file_name = "./../_posts/#{article['date']}-#{titlized_name}.md"

4) Create a Multi-line String for the File's Front Matter

This one took some extra searching but I found %Q, a shorthand for creating multi-line strings with interpolation (or exactly what I needed).

The downside is it threw off the code alignment and readability, which you'll see in the final result. But I still found it simple and readable enough to be worth it.

front_matter = %Q(---
title: "#{article['name']}"
date: "#{article['date']}"
external: true
link: "#{article['link']}"
excerpt: "#{article['description']}"
---
)

5) Save This into a New File

I actually found this out before anything else when I started Googling exhaustively investigating my options. Ruby has something for creating, writing to, and saving files that's pretty simple. All I had to do was take everything I'd compiled, plug it in to the File object, and it worked its magic.

out_file = File.new(file_name, "w")
out_file.puts(front_matter)
out_file.close

Solution found!

Below is the final 22-line script!

# convert_data.rb

require 'yaml'
data = YAML.load_file('articles.yml');

data.each do |articles|
  articles['articles'].each do |article|
    titlized_name = article['name'].downcase.gsub!(/\s+/, '-')
    file_name = "./../_posts/#{article['date']}-#{titlized_name}.md"

    front_matter = %Q(---
title: "#{article['name']}"
date: "#{article['date']}"
external: true
link: "#{article['link']}"
excerpt: "#{article['description']}"
---
)

    out_file = File.new(file_name, "w")
    out_file.puts(front_matter)
    out_file.close
  end
end

I saved it, held my breath, and ran ruby convert_data.rb. A second later, my _posts directory had all the needed files, properly named and everything.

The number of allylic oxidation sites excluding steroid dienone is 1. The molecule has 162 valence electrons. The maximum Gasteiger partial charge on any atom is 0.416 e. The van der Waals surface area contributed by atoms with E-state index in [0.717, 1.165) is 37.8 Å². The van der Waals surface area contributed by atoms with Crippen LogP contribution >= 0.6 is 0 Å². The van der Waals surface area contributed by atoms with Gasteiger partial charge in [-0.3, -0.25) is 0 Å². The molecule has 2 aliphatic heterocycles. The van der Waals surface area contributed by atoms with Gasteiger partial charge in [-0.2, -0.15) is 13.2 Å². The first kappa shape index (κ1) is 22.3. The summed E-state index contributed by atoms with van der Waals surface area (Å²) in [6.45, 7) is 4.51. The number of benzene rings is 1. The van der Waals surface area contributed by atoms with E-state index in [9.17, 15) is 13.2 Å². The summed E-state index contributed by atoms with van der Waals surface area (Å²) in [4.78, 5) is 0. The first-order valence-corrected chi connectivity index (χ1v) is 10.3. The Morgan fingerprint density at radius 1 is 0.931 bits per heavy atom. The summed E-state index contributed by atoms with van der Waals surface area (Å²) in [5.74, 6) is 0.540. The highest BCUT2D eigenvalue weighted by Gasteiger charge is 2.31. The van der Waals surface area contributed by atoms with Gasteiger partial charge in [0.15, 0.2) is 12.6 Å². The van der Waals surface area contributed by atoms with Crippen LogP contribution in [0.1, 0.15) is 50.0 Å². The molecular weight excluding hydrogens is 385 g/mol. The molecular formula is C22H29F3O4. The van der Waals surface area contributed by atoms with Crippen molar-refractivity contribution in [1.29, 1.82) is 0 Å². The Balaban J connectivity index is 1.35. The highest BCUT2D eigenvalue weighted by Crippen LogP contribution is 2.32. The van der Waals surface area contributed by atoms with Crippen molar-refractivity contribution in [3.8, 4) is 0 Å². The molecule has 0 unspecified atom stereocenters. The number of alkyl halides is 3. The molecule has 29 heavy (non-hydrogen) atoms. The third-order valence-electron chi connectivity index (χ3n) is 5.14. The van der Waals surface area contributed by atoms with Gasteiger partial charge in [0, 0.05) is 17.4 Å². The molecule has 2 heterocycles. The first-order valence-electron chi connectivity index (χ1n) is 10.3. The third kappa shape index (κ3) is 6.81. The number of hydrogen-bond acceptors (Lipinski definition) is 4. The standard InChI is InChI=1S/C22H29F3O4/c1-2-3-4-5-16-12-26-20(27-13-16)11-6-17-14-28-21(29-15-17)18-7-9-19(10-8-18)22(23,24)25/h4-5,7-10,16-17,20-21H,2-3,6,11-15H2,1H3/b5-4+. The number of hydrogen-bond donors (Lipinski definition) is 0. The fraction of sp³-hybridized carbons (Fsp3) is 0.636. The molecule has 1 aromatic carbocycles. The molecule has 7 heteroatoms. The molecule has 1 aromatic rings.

Considering how long this took (and how improved it could be), I didn't save much time overall. But writing this was more fun and less mind-numbing, so productivity-wise it balances out to a win!

Feeling Hopeful

Some people may wonder why I'm so happy over a relatively easy Ruby script. It's partly my rule to celebrate small wins. It's also related to an insecurity I've had for a while as a developer.

This insecurity was symbolized well at a career day event I co-hosted with another developer. We had much different specialties - I worked on user interfaces and accessibility, he worked on task automation and data-crunching.

While we both were received very well by the students, his type of programming seemed to resonate much more. Automation is often highlighted the most among programming skills (and as he told kids, pays a lot more). That higher importance on virtually all automation always made me insecure about my own front-end focus. I love the front-end and all, but days like that career day still made me anxious about my career's future.

This Ruby script was my first real taste, however small, with serious task automation. It wasn't copied from somewhere else, or a limited front-end asset automation. I had to write it myself, and saved time and energy where many other people would've wasted it otherwise. Seeing myself do all that ease that career insecurity just a little bit.

Most of all, it shows I can keep learning on my skills here. I can work the front-end while automating the boring stuff as needed. Task automation helps me feel more like a real programmer - efficient, lazy, pragmatic, and incredibly smug.

It can help me squash that career insecurity, one small script at a time.

Posted on Dec 21 '18 by:

maxwell_dev profile

Max Antonucci

@maxwell_dev

Journalist turned full-time coder, part-time ponderer.

Discussion

markdown guide
 

Awesome! This is exactly why I love quick, beautiful, powerful scripting languages like Python and Ruby. You do some Googling, write a little bit of code, and you save yourself a bunch of time on some mundane task -- all the while feeling like a gosh darn wizard!

Thanks for sharing :)

 

This was a great read! Welcome to Ruby! 🤗

 

Awesome stuff! Always celebrate the small wins :D